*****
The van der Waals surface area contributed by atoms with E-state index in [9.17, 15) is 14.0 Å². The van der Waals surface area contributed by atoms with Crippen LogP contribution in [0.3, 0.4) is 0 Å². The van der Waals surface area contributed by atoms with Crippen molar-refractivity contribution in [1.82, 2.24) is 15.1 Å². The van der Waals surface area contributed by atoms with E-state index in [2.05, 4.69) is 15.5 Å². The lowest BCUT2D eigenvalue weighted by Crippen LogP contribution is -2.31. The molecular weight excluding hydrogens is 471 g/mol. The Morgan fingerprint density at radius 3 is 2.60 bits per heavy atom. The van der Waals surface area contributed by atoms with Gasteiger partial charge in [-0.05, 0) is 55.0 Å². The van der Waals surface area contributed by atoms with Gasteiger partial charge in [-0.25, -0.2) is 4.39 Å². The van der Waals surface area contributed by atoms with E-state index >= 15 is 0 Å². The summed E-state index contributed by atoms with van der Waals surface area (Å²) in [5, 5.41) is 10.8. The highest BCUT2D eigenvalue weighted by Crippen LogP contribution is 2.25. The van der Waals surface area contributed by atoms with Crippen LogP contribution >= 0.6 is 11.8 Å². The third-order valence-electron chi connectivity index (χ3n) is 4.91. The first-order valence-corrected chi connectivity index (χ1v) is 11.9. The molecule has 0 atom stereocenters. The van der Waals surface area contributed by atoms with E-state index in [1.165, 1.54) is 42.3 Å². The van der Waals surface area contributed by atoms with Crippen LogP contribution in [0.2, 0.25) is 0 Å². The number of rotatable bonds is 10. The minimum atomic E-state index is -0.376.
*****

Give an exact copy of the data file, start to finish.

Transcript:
The van der Waals surface area contributed by atoms with E-state index in [9.17, 15) is 14.0 Å². The van der Waals surface area contributed by atoms with Crippen LogP contribution in [0.3, 0.4) is 0 Å². The van der Waals surface area contributed by atoms with Crippen molar-refractivity contribution in [1.82, 2.24) is 15.1 Å². The van der Waals surface area contributed by atoms with E-state index in [2.05, 4.69) is 15.5 Å². The lowest BCUT2D eigenvalue weighted by Crippen LogP contribution is -2.31. The molecular weight excluding hydrogens is 471 g/mol. The Morgan fingerprint density at radius 3 is 2.60 bits per heavy atom. The van der Waals surface area contributed by atoms with Gasteiger partial charge in [-0.05, 0) is 55.0 Å². The van der Waals surface area contributed by atoms with Gasteiger partial charge in [-0.25, -0.2) is 4.39 Å². The van der Waals surface area contributed by atoms with E-state index >= 15 is 0 Å². The summed E-state index contributed by atoms with van der Waals surface area (Å²) in [5, 5.41) is 10.8. The highest BCUT2D eigenvalue weighted by Crippen LogP contribution is 2.25. The van der Waals surface area contributed by atoms with Crippen LogP contribution >= 0.6 is 11.8 Å². The third-order valence-electron chi connectivity index (χ3n) is 4.91. The first-order valence-corrected chi connectivity index (χ1v) is 11.9. The molecule has 0 atom stereocenters. The van der Waals surface area contributed by atoms with E-state index in [1.165, 1.54) is 42.3 Å². The van der Waals surface area contributed by atoms with Crippen LogP contribution in [0.2, 0.25) is 0 Å². The number of rotatable bonds is 10. The minimum atomic E-state index is -0.376.